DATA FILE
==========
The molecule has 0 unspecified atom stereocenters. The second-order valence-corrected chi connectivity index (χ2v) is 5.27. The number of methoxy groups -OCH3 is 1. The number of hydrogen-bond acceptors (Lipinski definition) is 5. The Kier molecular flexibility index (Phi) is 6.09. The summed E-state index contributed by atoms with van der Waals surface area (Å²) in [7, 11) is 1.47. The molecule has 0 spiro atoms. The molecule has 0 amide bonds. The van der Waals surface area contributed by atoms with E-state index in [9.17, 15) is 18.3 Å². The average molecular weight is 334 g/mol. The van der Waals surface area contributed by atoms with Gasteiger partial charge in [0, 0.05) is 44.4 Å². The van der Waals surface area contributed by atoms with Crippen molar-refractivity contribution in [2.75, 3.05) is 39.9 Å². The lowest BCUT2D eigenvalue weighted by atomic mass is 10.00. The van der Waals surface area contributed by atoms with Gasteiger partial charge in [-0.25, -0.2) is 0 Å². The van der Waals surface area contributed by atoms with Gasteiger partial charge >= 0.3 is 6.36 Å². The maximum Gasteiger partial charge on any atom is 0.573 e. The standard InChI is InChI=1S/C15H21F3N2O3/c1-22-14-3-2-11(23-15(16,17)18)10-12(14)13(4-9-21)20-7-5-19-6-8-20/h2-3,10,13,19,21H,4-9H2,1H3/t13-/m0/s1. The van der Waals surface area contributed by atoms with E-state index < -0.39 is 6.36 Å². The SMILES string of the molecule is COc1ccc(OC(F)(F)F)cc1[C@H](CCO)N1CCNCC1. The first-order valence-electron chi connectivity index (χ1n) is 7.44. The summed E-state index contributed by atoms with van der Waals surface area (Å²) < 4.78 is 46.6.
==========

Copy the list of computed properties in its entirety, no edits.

The molecule has 0 unspecified atom stereocenters. The second-order valence-corrected chi connectivity index (χ2v) is 5.27. The number of methoxy groups -OCH3 is 1. The number of hydrogen-bond acceptors (Lipinski definition) is 5. The Kier molecular flexibility index (Phi) is 6.09. The summed E-state index contributed by atoms with van der Waals surface area (Å²) in [7, 11) is 1.47. The molecule has 0 spiro atoms. The molecule has 0 amide bonds. The van der Waals surface area contributed by atoms with E-state index in [9.17, 15) is 18.3 Å². The average molecular weight is 334 g/mol. The van der Waals surface area contributed by atoms with Gasteiger partial charge in [0, 0.05) is 44.4 Å². The van der Waals surface area contributed by atoms with Crippen molar-refractivity contribution in [2.75, 3.05) is 39.9 Å². The lowest BCUT2D eigenvalue weighted by atomic mass is 10.00. The van der Waals surface area contributed by atoms with Gasteiger partial charge in [-0.25, -0.2) is 0 Å². The van der Waals surface area contributed by atoms with Gasteiger partial charge >= 0.3 is 6.36 Å². The maximum Gasteiger partial charge on any atom is 0.573 e. The standard InChI is InChI=1S/C15H21F3N2O3/c1-22-14-3-2-11(23-15(16,17)18)10-12(14)13(4-9-21)20-7-5-19-6-8-20/h2-3,10,13,19,21H,4-9H2,1H3/t13-/m0/s1. The van der Waals surface area contributed by atoms with E-state index < -0.39 is 6.36 Å². The SMILES string of the molecule is COc1ccc(OC(F)(F)F)cc1[C@H](CCO)N1CCNCC1. The first-order valence-electron chi connectivity index (χ1n) is 7.44. The summed E-state index contributed by atoms with van der Waals surface area (Å²) < 4.78 is 46.6.